(Article by David Thackham, The Herald)
Ron Roveri said he’s always happy to push students toward their passions.
As the director of Career and Technology Education with the S.C. Department of Education, Roveri is constantly working with students who have interests spanning from arts to zoology.
And he tries to give them every option to gain the skills they need, whether or not they require moving on to a four-year college.
“My son is looking to be a part of an apprenticeship in (mechanical engineering),” said Roveri, who has children studying in the Clover school district. “He wants to get into that field. But why would you want to steer him into a four-year institution to rack up a mountain of debt when he can learn the skills he needs in a different way and come out with a job?”
Roveri, the former director of the Floyd D. Johnson Technology Center in York, was one of several speakers at a local economic development summit recently who stressed the importance of adapting to a changing workforce landscape.
York County is on the right track to raise the new generation of coders, manufacturers and high-technology workers, Roveri said.
Those are coveted positions in a job market, especially in the Southeast where manufacturing is the “bread and butter,” according to one state Department of Commerce official.
Elisabeth Kovacs, deputy director of workforce development, said it is critical to have both industry professionals and education administrators working together to fit students with careers rather than trying to shoehorn the two together.
“(South Carolina’s) doing a good job of doing things collaboratively,” Kovacs said. “You cannot have successful economic development without a trained, steady workforce.”
Roveri said his department is looking to revitalize how computer science is taught in South Carolina classrooms to adapt to the changing workforce.
Fifteen to 20 years ago, the only computer science course required to graduate was keyboarding, Roveri said. He’s now working to put together a new plan for computer science requirements that soon should be up for public review.
If it passes review, Roveri said the new standard, which might include elementary coding and other 21st century skills, will be adopted in the new school year.
Whereas some leaders talked about making workers “market-ready” upon high school or college graduation, Roveri said he views it differently.
“There’s a term that fits perfectly,” he said. “‘Career-ready.’ York County gets it. They understand how critical it is to identify the components and get graduates who know what to do.”
That starts with allowing students to take advantage of apprenticeship or internship programs from an early point in high school, experts say.
Since its inception in 2007, the state-sponsored Apprenticeship Carolina has seen nine-fold growth from 90 eligible programs to 819. The program, which served just under 800 apprentices at first, now boasts over 17,000 alumni.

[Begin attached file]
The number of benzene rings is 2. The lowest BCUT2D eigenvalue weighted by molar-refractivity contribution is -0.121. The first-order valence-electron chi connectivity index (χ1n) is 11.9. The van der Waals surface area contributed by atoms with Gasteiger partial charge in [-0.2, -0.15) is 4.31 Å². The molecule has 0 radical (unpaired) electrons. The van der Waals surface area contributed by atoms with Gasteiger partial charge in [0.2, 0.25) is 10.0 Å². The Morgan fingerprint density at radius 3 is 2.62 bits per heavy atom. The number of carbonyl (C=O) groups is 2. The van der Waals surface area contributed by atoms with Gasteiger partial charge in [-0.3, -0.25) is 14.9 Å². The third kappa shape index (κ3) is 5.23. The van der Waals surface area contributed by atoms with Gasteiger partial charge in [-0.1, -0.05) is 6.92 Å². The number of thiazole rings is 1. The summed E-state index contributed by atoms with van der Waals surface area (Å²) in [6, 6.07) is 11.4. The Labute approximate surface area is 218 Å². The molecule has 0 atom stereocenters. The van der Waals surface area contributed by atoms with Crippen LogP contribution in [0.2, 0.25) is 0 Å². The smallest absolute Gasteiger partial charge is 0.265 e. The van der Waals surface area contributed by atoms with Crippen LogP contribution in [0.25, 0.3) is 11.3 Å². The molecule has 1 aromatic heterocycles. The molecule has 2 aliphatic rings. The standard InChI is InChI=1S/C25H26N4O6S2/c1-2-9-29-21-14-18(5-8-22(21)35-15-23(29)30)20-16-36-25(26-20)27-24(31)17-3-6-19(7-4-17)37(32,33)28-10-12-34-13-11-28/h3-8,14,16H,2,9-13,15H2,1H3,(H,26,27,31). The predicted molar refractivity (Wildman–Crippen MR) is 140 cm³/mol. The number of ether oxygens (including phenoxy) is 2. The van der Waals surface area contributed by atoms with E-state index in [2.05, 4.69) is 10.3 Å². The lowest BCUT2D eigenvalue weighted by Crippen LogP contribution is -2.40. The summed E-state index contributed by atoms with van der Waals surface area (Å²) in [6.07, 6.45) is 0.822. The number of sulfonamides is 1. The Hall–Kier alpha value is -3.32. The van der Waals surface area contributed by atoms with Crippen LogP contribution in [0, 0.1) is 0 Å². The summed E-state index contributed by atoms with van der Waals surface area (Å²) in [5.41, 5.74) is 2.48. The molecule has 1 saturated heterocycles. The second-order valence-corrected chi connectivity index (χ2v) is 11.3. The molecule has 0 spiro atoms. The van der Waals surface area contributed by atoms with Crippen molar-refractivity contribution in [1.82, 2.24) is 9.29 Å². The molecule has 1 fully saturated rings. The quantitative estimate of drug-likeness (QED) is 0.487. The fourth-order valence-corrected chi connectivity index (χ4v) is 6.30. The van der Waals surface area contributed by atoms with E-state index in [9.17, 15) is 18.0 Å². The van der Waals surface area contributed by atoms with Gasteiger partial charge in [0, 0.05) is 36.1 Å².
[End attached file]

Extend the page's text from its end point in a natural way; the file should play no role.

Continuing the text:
It’s just one of the options students have to enter fields such as nursing, pharmacy and information technology (IT). York County students have options to take courses and work from the Floyd T. Johnson center or the Applied Technology Center in Rock Hill.
Roveri said he foresees growing enrollment at York Technical College as more parents continue to push their students toward higher education.
Texas-based information technology company CompuCom told The Herald this month that a talented pool of high-level employees was a key reason the firm decided to build a corporate headquarters in Indian Land.
CompuCom will bring 100 jobs from its Charlotte office and create 1,400 new positions, according to spokesperson Bob Bundy.
Keeping kids interested in so-called “blue-collar” jobs is essential to growing that workforce, he said. Nearly 800 students in the York school district recently took an interactive “virtual field trip” to the Meritor headquarters in York.
The experience allowed hundreds of students to gain insight on a variety of high-tech careers, including those of machinists, assemblers, technicians and welders. Meritor, which hosted several of its employees on video, manufactures brake components and assembles brakes for several types of buses, coaches and military vehicles at its York plant on Railroad Avenue.
Meanwhile, Rock Hill officials have been working hard to attract high-tech businesses and employees to York County. In an effort to sway white-collar workers from commuting from Rock Hill to Charlotte each morning, the city recently launched a jobs portal designed to pinpoint “knowledge-economy” jobs, including engineering, design, IT, finance and marketing.
Attracting, recruiting and retaining high-value workers is key, according to Tricia Palm, vice president of human resources at Rock Hill-based collection agency Williams & Fudge.
“There is a knowledge gap in the industry,” she said. “We have to take the time to understand each generation, to study and know them. Is it really that scary if you invest in them and they leave? What’s scarier is you don’t invest in them and then they stay.”